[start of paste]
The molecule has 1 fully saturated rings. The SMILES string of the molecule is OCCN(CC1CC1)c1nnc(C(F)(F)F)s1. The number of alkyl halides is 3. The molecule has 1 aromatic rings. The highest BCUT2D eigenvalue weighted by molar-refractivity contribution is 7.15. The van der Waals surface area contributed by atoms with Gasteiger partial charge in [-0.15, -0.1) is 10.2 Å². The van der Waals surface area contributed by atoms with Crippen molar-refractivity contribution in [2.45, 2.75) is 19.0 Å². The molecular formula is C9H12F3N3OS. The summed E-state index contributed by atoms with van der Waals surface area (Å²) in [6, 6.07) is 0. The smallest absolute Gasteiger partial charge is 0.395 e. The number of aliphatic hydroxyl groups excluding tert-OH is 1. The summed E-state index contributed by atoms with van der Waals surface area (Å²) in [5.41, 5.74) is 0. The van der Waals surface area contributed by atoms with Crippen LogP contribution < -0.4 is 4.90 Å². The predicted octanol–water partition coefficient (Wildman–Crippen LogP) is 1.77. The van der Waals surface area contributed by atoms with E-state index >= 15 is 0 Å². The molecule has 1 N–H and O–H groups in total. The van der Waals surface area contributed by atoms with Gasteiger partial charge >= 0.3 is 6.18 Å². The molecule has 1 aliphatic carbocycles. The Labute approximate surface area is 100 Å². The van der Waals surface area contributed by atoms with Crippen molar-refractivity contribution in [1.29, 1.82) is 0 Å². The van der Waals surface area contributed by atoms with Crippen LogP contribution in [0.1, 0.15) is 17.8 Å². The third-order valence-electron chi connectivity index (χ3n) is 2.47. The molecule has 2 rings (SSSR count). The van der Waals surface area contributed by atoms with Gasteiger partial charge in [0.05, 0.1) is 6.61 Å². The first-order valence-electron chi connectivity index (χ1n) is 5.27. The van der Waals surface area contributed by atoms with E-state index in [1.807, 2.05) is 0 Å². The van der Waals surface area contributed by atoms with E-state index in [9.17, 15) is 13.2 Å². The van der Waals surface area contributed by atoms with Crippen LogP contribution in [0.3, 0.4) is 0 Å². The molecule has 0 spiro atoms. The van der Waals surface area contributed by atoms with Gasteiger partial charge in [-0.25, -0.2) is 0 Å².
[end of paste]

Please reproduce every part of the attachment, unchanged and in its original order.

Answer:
The molecule has 1 fully saturated rings. The SMILES string of the molecule is OCCN(CC1CC1)c1nnc(C(F)(F)F)s1. The number of alkyl halides is 3. The molecule has 1 aromatic rings. The highest BCUT2D eigenvalue weighted by molar-refractivity contribution is 7.15. The van der Waals surface area contributed by atoms with Gasteiger partial charge in [-0.15, -0.1) is 10.2 Å². The van der Waals surface area contributed by atoms with Crippen molar-refractivity contribution in [2.45, 2.75) is 19.0 Å². The molecular formula is C9H12F3N3OS. The summed E-state index contributed by atoms with van der Waals surface area (Å²) in [6, 6.07) is 0. The smallest absolute Gasteiger partial charge is 0.395 e. The number of aliphatic hydroxyl groups excluding tert-OH is 1. The summed E-state index contributed by atoms with van der Waals surface area (Å²) in [5.41, 5.74) is 0. The van der Waals surface area contributed by atoms with Crippen LogP contribution < -0.4 is 4.90 Å². The predicted octanol–water partition coefficient (Wildman–Crippen LogP) is 1.77. The van der Waals surface area contributed by atoms with E-state index >= 15 is 0 Å². The molecule has 1 N–H and O–H groups in total. The van der Waals surface area contributed by atoms with Gasteiger partial charge >= 0.3 is 6.18 Å². The molecule has 1 aliphatic carbocycles. The Labute approximate surface area is 100 Å². The van der Waals surface area contributed by atoms with Crippen molar-refractivity contribution in [1.29, 1.82) is 0 Å². The van der Waals surface area contributed by atoms with Crippen LogP contribution in [0.1, 0.15) is 17.8 Å². The third-order valence-electron chi connectivity index (χ3n) is 2.47. The molecule has 2 rings (SSSR count). The van der Waals surface area contributed by atoms with Gasteiger partial charge in [0.05, 0.1) is 6.61 Å². The first-order valence-electron chi connectivity index (χ1n) is 5.27. The van der Waals surface area contributed by atoms with E-state index in [1.807, 2.05) is 0 Å². The van der Waals surface area contributed by atoms with E-state index in [9.17, 15) is 13.2 Å². The van der Waals surface area contributed by atoms with Crippen LogP contribution in [0.3, 0.4) is 0 Å². The molecule has 0 spiro atoms. The van der Waals surface area contributed by atoms with Gasteiger partial charge in [-0.25, -0.2) is 0 Å².